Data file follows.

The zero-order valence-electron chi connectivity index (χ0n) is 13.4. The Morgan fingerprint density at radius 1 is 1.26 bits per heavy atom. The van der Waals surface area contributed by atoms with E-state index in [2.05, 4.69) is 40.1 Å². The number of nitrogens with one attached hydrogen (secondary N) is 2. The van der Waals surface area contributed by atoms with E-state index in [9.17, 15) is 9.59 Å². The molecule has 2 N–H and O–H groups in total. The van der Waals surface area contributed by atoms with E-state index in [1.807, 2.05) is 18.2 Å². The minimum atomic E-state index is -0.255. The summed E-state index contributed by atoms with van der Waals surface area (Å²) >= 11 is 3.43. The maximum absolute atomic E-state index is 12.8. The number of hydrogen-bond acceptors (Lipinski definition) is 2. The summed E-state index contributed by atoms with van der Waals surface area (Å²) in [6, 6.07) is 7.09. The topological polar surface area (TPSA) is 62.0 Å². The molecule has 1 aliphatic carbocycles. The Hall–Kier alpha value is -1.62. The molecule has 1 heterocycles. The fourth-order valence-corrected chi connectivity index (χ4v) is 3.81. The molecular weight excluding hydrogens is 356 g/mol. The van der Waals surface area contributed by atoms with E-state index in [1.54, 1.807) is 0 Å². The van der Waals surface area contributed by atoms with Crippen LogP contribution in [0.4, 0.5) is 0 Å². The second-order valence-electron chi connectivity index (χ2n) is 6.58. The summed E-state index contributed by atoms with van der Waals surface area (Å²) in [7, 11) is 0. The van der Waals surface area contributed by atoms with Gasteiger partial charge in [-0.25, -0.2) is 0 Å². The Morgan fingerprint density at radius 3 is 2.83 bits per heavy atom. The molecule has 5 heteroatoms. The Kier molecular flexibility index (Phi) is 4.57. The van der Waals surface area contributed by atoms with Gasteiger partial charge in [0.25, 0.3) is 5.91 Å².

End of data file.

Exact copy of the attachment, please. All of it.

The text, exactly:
The zero-order valence-electron chi connectivity index (χ0n) is 13.4. The Morgan fingerprint density at radius 1 is 1.26 bits per heavy atom. The van der Waals surface area contributed by atoms with E-state index in [2.05, 4.69) is 40.1 Å². The number of nitrogens with one attached hydrogen (secondary N) is 2. The van der Waals surface area contributed by atoms with E-state index in [9.17, 15) is 9.59 Å². The molecule has 2 N–H and O–H groups in total. The van der Waals surface area contributed by atoms with E-state index in [1.807, 2.05) is 18.2 Å². The minimum atomic E-state index is -0.255. The summed E-state index contributed by atoms with van der Waals surface area (Å²) >= 11 is 3.43. The maximum absolute atomic E-state index is 12.8. The number of hydrogen-bond acceptors (Lipinski definition) is 2. The summed E-state index contributed by atoms with van der Waals surface area (Å²) in [6, 6.07) is 7.09. The topological polar surface area (TPSA) is 62.0 Å². The molecule has 1 aliphatic carbocycles. The Hall–Kier alpha value is -1.62. The molecule has 1 heterocycles. The fourth-order valence-corrected chi connectivity index (χ4v) is 3.81. The molecular weight excluding hydrogens is 356 g/mol. The van der Waals surface area contributed by atoms with E-state index in [1.54, 1.807) is 0 Å². The van der Waals surface area contributed by atoms with Crippen LogP contribution in [0.4, 0.5) is 0 Å². The second-order valence-electron chi connectivity index (χ2n) is 6.58. The summed E-state index contributed by atoms with van der Waals surface area (Å²) in [7, 11) is 0. The van der Waals surface area contributed by atoms with Gasteiger partial charge in [-0.25, -0.2) is 0 Å². The Morgan fingerprint density at radius 3 is 2.83 bits per heavy atom. The molecule has 5 heteroatoms. The Kier molecular flexibility index (Phi) is 4.57. The van der Waals surface area contributed by atoms with Gasteiger partial charge in [0.25, 0.3) is 5.91 Å².